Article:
Wednesday, 7 August 2013

Inside St Basil's Cathedral

It is fairly common for people to mistake this place for the Kremlin. Perhaps because news reports, when discussing what 'The Kremlin' has been up to lately, typically show this photogenic building.



This is St Basil's Cathedral. It stands in Red Square, which is an impressively large and attractive open space next to the Kremlin. The Kremlin (which is a word meaning 'fortress') is a complex of buildings and cathedrals enclosed by long, high red walls. One of these walls defines the western edge of Red Square.

Ivan the Terrible had the main part of St Basil's (also known as the Cathedral of the Protection of Most Holy Theotokos on the Moat, or Pokrovsky Cathedral, or the Cathedral of St. Vasily the Blessed) built between 1555-61.

I heard a guide telling a tourist that Ivan had the two architects of St Basil's blinded so that they could never design a more beautiful building. If you hear that story, its not true. One of the architects, Yakovlev, is known to have designed more buildings after St Basil's was completed. Apparently Ivan wasn't quite that terrible.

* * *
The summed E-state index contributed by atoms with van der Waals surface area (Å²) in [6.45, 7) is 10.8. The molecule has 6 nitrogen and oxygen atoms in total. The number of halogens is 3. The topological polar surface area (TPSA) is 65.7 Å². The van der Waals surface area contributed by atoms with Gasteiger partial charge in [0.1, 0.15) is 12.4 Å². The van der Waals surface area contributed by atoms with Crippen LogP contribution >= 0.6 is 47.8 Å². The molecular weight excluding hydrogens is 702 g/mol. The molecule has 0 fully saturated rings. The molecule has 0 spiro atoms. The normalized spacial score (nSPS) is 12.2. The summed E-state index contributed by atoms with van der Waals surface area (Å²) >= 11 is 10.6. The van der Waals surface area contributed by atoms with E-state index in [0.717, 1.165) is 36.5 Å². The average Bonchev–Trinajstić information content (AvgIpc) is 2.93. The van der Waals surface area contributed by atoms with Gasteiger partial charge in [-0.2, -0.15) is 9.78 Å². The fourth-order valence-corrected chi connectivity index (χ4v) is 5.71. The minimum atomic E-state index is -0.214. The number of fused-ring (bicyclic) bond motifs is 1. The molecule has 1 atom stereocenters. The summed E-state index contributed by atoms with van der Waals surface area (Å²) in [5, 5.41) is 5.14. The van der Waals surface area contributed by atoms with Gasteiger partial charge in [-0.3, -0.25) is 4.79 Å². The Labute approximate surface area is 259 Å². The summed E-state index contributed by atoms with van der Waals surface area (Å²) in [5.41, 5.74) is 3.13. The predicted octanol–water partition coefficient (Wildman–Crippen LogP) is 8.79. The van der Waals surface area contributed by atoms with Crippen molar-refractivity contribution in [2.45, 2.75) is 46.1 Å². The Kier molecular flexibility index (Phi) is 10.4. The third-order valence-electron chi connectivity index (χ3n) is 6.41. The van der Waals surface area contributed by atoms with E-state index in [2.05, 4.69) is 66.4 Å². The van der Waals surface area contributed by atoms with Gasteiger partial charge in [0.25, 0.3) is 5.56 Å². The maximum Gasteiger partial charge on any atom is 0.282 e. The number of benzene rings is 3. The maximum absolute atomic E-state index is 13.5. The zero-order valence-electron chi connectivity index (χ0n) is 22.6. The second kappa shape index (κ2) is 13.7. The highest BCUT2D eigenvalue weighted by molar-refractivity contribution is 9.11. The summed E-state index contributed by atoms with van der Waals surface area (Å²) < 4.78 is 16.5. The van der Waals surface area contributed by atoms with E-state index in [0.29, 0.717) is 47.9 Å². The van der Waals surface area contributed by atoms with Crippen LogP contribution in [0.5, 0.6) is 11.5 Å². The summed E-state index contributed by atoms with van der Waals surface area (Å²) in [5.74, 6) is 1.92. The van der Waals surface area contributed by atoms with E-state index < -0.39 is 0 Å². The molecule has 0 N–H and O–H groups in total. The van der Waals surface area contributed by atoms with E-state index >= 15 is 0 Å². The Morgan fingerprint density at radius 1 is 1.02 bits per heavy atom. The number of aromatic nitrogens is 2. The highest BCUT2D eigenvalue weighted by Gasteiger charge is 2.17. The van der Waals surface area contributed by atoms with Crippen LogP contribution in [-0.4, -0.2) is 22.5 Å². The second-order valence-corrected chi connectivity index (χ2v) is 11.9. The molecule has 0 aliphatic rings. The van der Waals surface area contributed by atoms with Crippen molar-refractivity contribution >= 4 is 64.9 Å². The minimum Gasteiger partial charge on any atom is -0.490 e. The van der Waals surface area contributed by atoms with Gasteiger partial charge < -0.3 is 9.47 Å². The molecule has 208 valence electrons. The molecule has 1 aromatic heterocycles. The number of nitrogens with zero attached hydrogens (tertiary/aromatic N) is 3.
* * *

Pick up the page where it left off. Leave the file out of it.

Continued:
Stalin on the other hand, wanted to knock St Basil's down. Apparently he felt it was a bit of a nuisance, being in the path of his Red Square tank parades. Thankfully, he was talked out of it. Resurrection Gate, at the opposite end of Red Square, was not so fortunate and was only rebuilt in 1996.

I used to be curious what was inside St Basil's when I'd see it on those Cold War newsreels. For a mere 250 roubles (about $7) I found out. Its a bit of a maze. Anyway, that's enough text, I'm not all that fond of writing - you can have a look now for free.








2 comments:

  1. Is there a reason that only part of the ceiling in the last photo is painted? Was the brick painted at one time and the images removed?

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